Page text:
The crux of our algorithm is a building block that we call the relative-compactor. Roughly speaking, this object processes a stream of items and outputs a stream of at most items (each “up-weighted” by a factor of 2), meant to “approximate” the input stream. It does so by maintaining a buffer of limited capacity.
Our complete sketch (described in Section 2.2 below) is composed of a sequence of relative-compactors, where the input of the ’th relative-compactor is the output of the ’th. With (approximately) such relative-compactors, being the length of the input stream, the output of the last relative-compactor is of size , and hence can be stored in memory.
The basic subroutine used by our relative-compactor is a compaction operation. The input to a compaction operation is a list of items , and the output is a sequence of items. This output is chosen to be one of the following two sequences, uniformly at random: Either or
. That is, either the even or odd indexed items in the sorted order.
Consider an item . The following is a trivial observation regarding the error of the rank estimate of with respect to the input of a compaction operation when using . We wish to view the output of a compaction operation (with all items up-weighted by a factor of 2) as an approximation to the input ; for any , its weighted rank in should be close to its rank in . Observation 3 below states that this approximation incurs zero error on items that have an even rank in . Moreover, for items that have an odd rank in , the error for introduced by the compaction operation is or with equal probability.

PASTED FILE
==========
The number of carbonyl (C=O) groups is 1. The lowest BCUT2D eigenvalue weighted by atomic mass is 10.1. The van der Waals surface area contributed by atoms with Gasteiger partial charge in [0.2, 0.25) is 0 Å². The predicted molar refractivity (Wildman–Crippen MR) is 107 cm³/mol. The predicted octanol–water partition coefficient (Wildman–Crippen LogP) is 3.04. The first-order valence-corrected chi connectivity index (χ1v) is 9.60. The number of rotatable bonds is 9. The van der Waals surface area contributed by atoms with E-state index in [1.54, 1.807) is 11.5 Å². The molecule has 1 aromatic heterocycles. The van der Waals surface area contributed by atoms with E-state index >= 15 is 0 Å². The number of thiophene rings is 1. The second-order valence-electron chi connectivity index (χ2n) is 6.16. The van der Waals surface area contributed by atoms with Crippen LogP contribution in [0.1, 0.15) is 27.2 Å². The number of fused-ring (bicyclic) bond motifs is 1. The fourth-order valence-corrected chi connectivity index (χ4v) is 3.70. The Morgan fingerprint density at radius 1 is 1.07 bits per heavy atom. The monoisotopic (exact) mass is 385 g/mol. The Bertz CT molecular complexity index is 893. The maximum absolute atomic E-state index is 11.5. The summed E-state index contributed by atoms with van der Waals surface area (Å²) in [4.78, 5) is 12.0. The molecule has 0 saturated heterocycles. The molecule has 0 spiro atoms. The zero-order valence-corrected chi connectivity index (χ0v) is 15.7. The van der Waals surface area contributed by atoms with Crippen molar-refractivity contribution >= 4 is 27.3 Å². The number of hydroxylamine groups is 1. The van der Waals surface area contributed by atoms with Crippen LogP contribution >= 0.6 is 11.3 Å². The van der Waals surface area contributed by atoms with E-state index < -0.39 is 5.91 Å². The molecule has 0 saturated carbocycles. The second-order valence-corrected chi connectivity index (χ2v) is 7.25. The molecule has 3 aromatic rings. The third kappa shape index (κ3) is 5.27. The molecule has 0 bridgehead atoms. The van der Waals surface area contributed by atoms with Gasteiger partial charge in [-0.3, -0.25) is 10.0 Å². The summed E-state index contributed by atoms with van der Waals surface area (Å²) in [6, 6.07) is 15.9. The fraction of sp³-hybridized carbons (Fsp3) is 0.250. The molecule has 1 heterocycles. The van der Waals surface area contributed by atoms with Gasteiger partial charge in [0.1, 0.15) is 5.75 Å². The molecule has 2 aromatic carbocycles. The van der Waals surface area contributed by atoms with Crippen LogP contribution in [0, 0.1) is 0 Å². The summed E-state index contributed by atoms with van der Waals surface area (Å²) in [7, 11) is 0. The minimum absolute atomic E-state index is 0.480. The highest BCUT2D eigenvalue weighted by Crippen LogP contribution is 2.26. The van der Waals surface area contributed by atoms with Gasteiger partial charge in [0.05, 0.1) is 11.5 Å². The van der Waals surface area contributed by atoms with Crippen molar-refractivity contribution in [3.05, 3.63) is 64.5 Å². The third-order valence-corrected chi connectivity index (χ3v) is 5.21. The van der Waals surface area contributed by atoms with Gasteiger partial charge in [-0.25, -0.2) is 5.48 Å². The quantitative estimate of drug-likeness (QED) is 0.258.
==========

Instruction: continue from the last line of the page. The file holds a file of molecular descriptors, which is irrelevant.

A universe item is said to be even (odd) w.r.t a compaction operation if is even (odd), where is the input sequence to the operation. If is even w.r.t the compaction, then . Otherwise is a variable taking a value from uniformly at random.
The observation that items of even rank (and in particular items of rank zero) suffer no error from a compaction operation plays an especially important role in the error analysis of our full sketch.
Full Description of the Relative-Compactor Object.
The complete description of the relative-compactor object is given in Algorithm 1. The high-level idea is as follows. The relative-compactor maintains a buffer of size where is an integer parameter controlling the error, is the upper bound on the stream length, and is the success probability. The incoming items are stored in the buffer until it is full. At this point, we perform a compaction operation, as described above. The input to the compaction operation is not all items in the buffer, but rather the largest items in the buffer. The parameter